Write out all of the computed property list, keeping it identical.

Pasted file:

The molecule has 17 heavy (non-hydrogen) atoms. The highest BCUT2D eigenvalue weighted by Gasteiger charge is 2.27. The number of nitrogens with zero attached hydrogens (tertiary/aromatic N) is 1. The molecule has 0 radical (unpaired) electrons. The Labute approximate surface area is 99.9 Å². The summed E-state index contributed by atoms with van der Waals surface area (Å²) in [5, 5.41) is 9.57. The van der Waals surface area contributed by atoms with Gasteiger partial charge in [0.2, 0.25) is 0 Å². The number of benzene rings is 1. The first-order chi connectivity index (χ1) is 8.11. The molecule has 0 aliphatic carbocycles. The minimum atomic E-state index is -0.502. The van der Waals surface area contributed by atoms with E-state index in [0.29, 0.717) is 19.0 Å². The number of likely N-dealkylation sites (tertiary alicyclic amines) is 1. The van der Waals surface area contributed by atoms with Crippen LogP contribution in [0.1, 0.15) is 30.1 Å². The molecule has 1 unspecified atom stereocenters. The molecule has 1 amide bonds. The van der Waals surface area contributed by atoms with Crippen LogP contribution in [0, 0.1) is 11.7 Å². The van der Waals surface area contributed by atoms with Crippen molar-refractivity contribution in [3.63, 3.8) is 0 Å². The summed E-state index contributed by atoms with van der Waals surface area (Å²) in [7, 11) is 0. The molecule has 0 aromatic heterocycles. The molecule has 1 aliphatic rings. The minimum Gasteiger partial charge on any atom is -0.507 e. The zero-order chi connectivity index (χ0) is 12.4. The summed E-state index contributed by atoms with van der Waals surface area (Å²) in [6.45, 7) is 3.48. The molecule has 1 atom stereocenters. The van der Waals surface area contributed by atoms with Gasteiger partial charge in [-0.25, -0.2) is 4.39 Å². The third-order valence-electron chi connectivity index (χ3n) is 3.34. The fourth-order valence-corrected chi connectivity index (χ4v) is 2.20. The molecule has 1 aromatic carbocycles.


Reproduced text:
The molecule has 17 heavy (non-hydrogen) atoms. The highest BCUT2D eigenvalue weighted by Gasteiger charge is 2.27. The number of nitrogens with zero attached hydrogens (tertiary/aromatic N) is 1. The molecule has 0 radical (unpaired) electrons. The Labute approximate surface area is 99.9 Å². The summed E-state index contributed by atoms with van der Waals surface area (Å²) in [5, 5.41) is 9.57. The van der Waals surface area contributed by atoms with Gasteiger partial charge in [0.2, 0.25) is 0 Å². The number of benzene rings is 1. The first-order chi connectivity index (χ1) is 8.11. The molecule has 0 aliphatic carbocycles. The minimum atomic E-state index is -0.502. The van der Waals surface area contributed by atoms with E-state index in [0.29, 0.717) is 19.0 Å². The number of likely N-dealkylation sites (tertiary alicyclic amines) is 1. The van der Waals surface area contributed by atoms with Crippen LogP contribution in [0.1, 0.15) is 30.1 Å². The molecule has 1 unspecified atom stereocenters. The molecule has 1 amide bonds. The van der Waals surface area contributed by atoms with Crippen LogP contribution in [0, 0.1) is 11.7 Å². The van der Waals surface area contributed by atoms with Crippen molar-refractivity contribution in [3.63, 3.8) is 0 Å². The summed E-state index contributed by atoms with van der Waals surface area (Å²) in [7, 11) is 0. The molecule has 0 aromatic heterocycles. The molecule has 1 aliphatic rings. The minimum Gasteiger partial charge on any atom is -0.507 e. The zero-order chi connectivity index (χ0) is 12.4. The summed E-state index contributed by atoms with van der Waals surface area (Å²) in [6.45, 7) is 3.48. The molecule has 1 atom stereocenters. The van der Waals surface area contributed by atoms with Gasteiger partial charge in [-0.25, -0.2) is 4.39 Å². The third-order valence-electron chi connectivity index (χ3n) is 3.34. The fourth-order valence-corrected chi connectivity index (χ4v) is 2.20. The molecule has 1 aromatic carbocycles.